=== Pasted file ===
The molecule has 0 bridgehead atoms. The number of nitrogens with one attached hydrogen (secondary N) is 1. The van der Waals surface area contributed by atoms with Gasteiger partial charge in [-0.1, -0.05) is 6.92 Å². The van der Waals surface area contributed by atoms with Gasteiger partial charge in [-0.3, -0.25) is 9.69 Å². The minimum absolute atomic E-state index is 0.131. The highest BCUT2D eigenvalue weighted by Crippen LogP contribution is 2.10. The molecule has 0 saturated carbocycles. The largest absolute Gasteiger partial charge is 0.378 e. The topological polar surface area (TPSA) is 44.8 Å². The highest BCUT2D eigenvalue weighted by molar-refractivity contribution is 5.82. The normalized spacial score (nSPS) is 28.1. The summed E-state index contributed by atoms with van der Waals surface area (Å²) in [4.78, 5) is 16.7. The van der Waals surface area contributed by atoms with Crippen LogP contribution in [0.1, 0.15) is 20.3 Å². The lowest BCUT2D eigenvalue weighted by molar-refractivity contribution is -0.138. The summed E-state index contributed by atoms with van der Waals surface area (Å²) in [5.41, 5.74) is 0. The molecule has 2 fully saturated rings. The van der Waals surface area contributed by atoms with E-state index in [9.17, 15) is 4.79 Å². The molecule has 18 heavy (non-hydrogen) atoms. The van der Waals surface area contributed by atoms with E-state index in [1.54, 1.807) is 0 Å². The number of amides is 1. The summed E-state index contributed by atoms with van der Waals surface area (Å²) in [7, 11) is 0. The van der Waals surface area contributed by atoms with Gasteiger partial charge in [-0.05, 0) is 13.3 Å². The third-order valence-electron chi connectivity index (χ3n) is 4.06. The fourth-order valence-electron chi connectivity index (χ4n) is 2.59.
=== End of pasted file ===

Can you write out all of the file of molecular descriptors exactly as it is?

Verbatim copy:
The molecule has 0 bridgehead atoms. The number of nitrogens with one attached hydrogen (secondary N) is 1. The van der Waals surface area contributed by atoms with Gasteiger partial charge in [-0.1, -0.05) is 6.92 Å². The van der Waals surface area contributed by atoms with Gasteiger partial charge in [-0.3, -0.25) is 9.69 Å². The minimum absolute atomic E-state index is 0.131. The highest BCUT2D eigenvalue weighted by Crippen LogP contribution is 2.10. The molecule has 0 saturated carbocycles. The largest absolute Gasteiger partial charge is 0.378 e. The topological polar surface area (TPSA) is 44.8 Å². The highest BCUT2D eigenvalue weighted by molar-refractivity contribution is 5.82. The normalized spacial score (nSPS) is 28.1. The summed E-state index contributed by atoms with van der Waals surface area (Å²) in [4.78, 5) is 16.7. The van der Waals surface area contributed by atoms with Crippen LogP contribution in [0.1, 0.15) is 20.3 Å². The lowest BCUT2D eigenvalue weighted by molar-refractivity contribution is -0.138. The summed E-state index contributed by atoms with van der Waals surface area (Å²) in [5.41, 5.74) is 0. The molecule has 2 fully saturated rings. The van der Waals surface area contributed by atoms with E-state index in [9.17, 15) is 4.79 Å². The molecule has 18 heavy (non-hydrogen) atoms. The van der Waals surface area contributed by atoms with E-state index in [1.54, 1.807) is 0 Å². The number of amides is 1. The summed E-state index contributed by atoms with van der Waals surface area (Å²) in [7, 11) is 0. The van der Waals surface area contributed by atoms with Gasteiger partial charge in [-0.05, 0) is 13.3 Å². The third-order valence-electron chi connectivity index (χ3n) is 4.06. The fourth-order valence-electron chi connectivity index (χ4n) is 2.59.